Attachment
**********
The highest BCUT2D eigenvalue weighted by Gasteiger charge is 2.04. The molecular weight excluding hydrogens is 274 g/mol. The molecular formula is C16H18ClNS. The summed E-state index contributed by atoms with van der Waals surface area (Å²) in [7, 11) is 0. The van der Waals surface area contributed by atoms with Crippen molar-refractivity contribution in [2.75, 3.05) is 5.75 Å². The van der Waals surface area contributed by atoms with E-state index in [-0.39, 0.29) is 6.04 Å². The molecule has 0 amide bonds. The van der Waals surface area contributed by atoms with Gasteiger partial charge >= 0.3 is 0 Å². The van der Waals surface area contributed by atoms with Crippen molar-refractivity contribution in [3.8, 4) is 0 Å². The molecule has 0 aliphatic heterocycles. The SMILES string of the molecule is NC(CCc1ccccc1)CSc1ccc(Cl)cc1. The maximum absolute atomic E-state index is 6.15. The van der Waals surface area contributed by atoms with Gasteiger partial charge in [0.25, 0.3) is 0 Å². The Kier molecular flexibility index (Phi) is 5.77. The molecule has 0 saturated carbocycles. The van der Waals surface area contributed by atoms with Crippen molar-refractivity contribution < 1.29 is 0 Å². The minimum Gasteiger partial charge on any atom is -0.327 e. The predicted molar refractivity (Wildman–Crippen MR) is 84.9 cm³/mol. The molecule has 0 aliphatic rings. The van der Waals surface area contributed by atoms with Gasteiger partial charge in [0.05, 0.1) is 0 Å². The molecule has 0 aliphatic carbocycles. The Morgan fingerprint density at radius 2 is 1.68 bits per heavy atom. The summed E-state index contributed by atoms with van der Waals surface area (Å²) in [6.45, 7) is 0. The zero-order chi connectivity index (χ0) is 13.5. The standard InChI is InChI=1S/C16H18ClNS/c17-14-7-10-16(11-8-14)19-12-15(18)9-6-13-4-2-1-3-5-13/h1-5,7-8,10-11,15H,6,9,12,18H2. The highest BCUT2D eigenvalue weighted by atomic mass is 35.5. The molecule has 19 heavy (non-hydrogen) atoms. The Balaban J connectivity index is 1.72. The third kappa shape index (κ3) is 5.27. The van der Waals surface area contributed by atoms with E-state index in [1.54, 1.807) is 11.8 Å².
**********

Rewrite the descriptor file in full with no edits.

The highest BCUT2D eigenvalue weighted by Gasteiger charge is 2.04. The molecular weight excluding hydrogens is 274 g/mol. The molecular formula is C16H18ClNS. The summed E-state index contributed by atoms with van der Waals surface area (Å²) in [7, 11) is 0. The van der Waals surface area contributed by atoms with Crippen molar-refractivity contribution in [2.75, 3.05) is 5.75 Å². The van der Waals surface area contributed by atoms with E-state index in [-0.39, 0.29) is 6.04 Å². The molecule has 0 amide bonds. The van der Waals surface area contributed by atoms with Gasteiger partial charge >= 0.3 is 0 Å². The van der Waals surface area contributed by atoms with Crippen molar-refractivity contribution in [3.8, 4) is 0 Å². The molecule has 0 aliphatic heterocycles. The SMILES string of the molecule is NC(CCc1ccccc1)CSc1ccc(Cl)cc1. The maximum absolute atomic E-state index is 6.15. The van der Waals surface area contributed by atoms with Gasteiger partial charge in [0.25, 0.3) is 0 Å². The Kier molecular flexibility index (Phi) is 5.77. The molecule has 0 saturated carbocycles. The van der Waals surface area contributed by atoms with Crippen molar-refractivity contribution < 1.29 is 0 Å². The minimum Gasteiger partial charge on any atom is -0.327 e. The predicted molar refractivity (Wildman–Crippen MR) is 84.9 cm³/mol. The molecule has 0 aliphatic rings. The van der Waals surface area contributed by atoms with Gasteiger partial charge in [0.05, 0.1) is 0 Å². The molecule has 0 aliphatic carbocycles. The Morgan fingerprint density at radius 2 is 1.68 bits per heavy atom. The summed E-state index contributed by atoms with van der Waals surface area (Å²) in [6.45, 7) is 0. The zero-order chi connectivity index (χ0) is 13.5. The standard InChI is InChI=1S/C16H18ClNS/c17-14-7-10-16(11-8-14)19-12-15(18)9-6-13-4-2-1-3-5-13/h1-5,7-8,10-11,15H,6,9,12,18H2. The highest BCUT2D eigenvalue weighted by atomic mass is 35.5. The molecule has 19 heavy (non-hydrogen) atoms. The Balaban J connectivity index is 1.72. The third kappa shape index (κ3) is 5.27. The van der Waals surface area contributed by atoms with E-state index in [1.54, 1.807) is 11.8 Å².